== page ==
Health Services Research & Development

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HSR&D Investigator Quarterly

SPRING 2019 issue:

  • Spotlight: HSR&D Awardees
  • Research News: Highlights and deadlines for grant and paper submissions
  • Recently Published: Papers, briefs, and other work by or featuring HSR&D investigators
  • Awards & Honors: Links to recent recipients of national awards, honors, or significant career achievements

NOTE: HSR&D Investigator Quarterly replaced HSR&D Research Briefs (archived here).
Recommended Reading
"Effect of Opioid vs Nonopioid Medications on Pain-Related Function in Patients with Chronic Back Pain or Hip or Knee Osteoarthritis Pain: The SPACE Randomized Clinical Trial," by Erin Krebs, MD. Dr. Krebs received the 2018 HSR&D Best Paper award for this article describing her groundbreaking work in pain management. The article was ranked by JAMA as its third most talked about article published in 2018.

"Prevalence of Stranger Harassment of Women Veterans at Veterans Affairs Medical Centers and Impacts on Delayed and Missed Care", by Ruth Klap, PhD, Jill Darling, MSHS, Alison Hamilton, PhD, et al, looks at the impact that harassment of women Veterans has on their ability and decision to get care at VA medical centers.

Spotlight
2018 HSR&D Award Winners

Established in 2015, the HSR&D Awards are comprised of three categories: Best Research Paper, Health System Impact, and the Daniel Deykin Mentor Award. These awards are designed to recognize and honor significant and meritorious achievements that have had a direct impact on the VA healthcare system, its practitioners, and Veterans' care.


Erin E. Krebs, MD, MPH

Erin E. Krebs, MD, MPH, received the 2018 HSR&D Best Research Paper Award, which honors a single article or collection of articles resulting from one or more HSR&D- or QUERI-funded investigations. Research studies also must involve Veterans, with results that are important to Veterans' health and care, and to the VA healthcare system.

Dr. Krebs's article, "Effect of Opioid vs Nonopioid Medications on Pain-Related Function in Patients with Chronic Back Pain or Hip or Knee Osteoarthritis Pain: The SPACE Randomized Clinical Trial," was published in JAMA. Funded by HSR&D, this landmark study is the first randomized trial to report long-term pain, function, and quality of life outcomes of opioid therapy for chronic pain. Investigators randomized 240 VA patients with chronic back pain or osteoarthritis pain that was moderate-to-severe despite analgesic use. Veterans were recruited from 62 Minneapolis VA primary care clinicians (June 2013 to December 2015). Patients were then randomized to one of two intervention groups: opioid therapy or non-opioid medication therapy. Each intervention had its own prescribing strategy. In the opioid therapy group, the first step was immediate-release morphine, oxycodone, or hydrocodone/acetaminophen. For the non-opioid group, the first step was acetaminophen or a non-steroidal anti-inflammatory drug. The primary outcome was pain-related function over 12 months, and the main secondary outcome was pain intensity. Study findings show that opioids did not result in better pain-related function or pain intensity compared to non-opioid drugs in Veterans with chronic pain. These results do not support initiation of opioid therapy for moderate to severe chronic back pain or hip/knee osteoarthritis pain.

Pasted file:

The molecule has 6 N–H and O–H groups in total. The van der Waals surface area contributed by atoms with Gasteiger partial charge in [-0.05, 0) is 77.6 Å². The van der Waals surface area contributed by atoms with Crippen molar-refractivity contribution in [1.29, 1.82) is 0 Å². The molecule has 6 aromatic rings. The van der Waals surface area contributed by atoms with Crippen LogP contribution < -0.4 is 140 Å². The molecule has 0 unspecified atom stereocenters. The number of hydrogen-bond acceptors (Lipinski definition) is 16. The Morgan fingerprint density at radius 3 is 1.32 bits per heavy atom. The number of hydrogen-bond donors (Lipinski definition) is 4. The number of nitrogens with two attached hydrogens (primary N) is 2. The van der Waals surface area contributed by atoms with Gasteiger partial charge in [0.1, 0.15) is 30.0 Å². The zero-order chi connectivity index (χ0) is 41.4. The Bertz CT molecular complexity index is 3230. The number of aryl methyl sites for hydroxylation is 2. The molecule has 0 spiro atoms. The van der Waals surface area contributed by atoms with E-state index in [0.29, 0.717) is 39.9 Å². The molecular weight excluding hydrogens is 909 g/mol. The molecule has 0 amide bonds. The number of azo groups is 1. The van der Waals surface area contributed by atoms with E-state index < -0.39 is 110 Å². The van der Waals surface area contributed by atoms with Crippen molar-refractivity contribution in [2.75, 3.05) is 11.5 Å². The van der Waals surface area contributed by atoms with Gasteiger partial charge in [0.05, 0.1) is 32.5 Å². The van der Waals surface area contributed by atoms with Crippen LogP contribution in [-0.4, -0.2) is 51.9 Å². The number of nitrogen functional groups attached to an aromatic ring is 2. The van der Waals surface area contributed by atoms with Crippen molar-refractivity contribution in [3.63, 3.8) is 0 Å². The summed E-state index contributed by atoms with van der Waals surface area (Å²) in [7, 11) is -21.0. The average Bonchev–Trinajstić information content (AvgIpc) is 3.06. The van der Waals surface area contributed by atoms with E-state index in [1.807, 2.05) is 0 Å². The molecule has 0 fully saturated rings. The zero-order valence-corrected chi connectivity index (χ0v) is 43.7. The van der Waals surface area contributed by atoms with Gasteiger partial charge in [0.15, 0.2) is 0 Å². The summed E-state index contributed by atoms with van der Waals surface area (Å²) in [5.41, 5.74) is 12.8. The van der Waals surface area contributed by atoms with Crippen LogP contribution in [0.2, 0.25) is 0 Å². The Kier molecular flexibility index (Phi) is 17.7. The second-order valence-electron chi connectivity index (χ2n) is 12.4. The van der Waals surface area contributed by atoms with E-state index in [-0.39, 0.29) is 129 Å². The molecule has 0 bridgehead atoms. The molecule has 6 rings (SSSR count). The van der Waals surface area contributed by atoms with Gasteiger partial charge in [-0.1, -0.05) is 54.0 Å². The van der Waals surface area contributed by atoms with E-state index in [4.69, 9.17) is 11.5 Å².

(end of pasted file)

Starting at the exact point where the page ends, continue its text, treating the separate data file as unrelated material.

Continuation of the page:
Dr. Krebs is part of HSR&D's Center for Chronic Disease Outcomes Research (CCDOR). Her professional goal as a general internist and health services researcher is to improve the management of chronic pain in primary care. She currently leads an HSR&D nationwide study of VA patients on long-term opioid therapy and a Patient Centered Outcomes Research Institute (PCORI)-funded VA multisite trial testing approaches to improve pain and reduce opioid use among Veterans on high-dose long-term opioid therapy.

George Sayre, PhD
George Sayre, PhD

George Sayre, PhD, is the recipient of the 2018 HSR&D Health System Impact Award. This award honors HSR&D- and QUERI-funded research that has had both a direct, important impact on clinical practice or policy within the VA healthcare system, and that has been successfully translated into VA's policy or operations. Dr. Sayre earned the Impact Award for critical contributions to VA's efforts to ensure and improve Veterans' access to care.

Findings from Dr. Sayre's work have provided the Veteran Office for Access to Care and other VA central offices with invaluable insights into the experience of Veterans, VA providers, frontline staff and community stakeholders, ensuring that their voices are heard by policymakers. For example, during the 2014 waitlist stand-down, Dr. Sayre was tasked by the VA Office of Analytics and Business Intelligence to analyze brief interviews from frontline staff at every VA healthcare facility.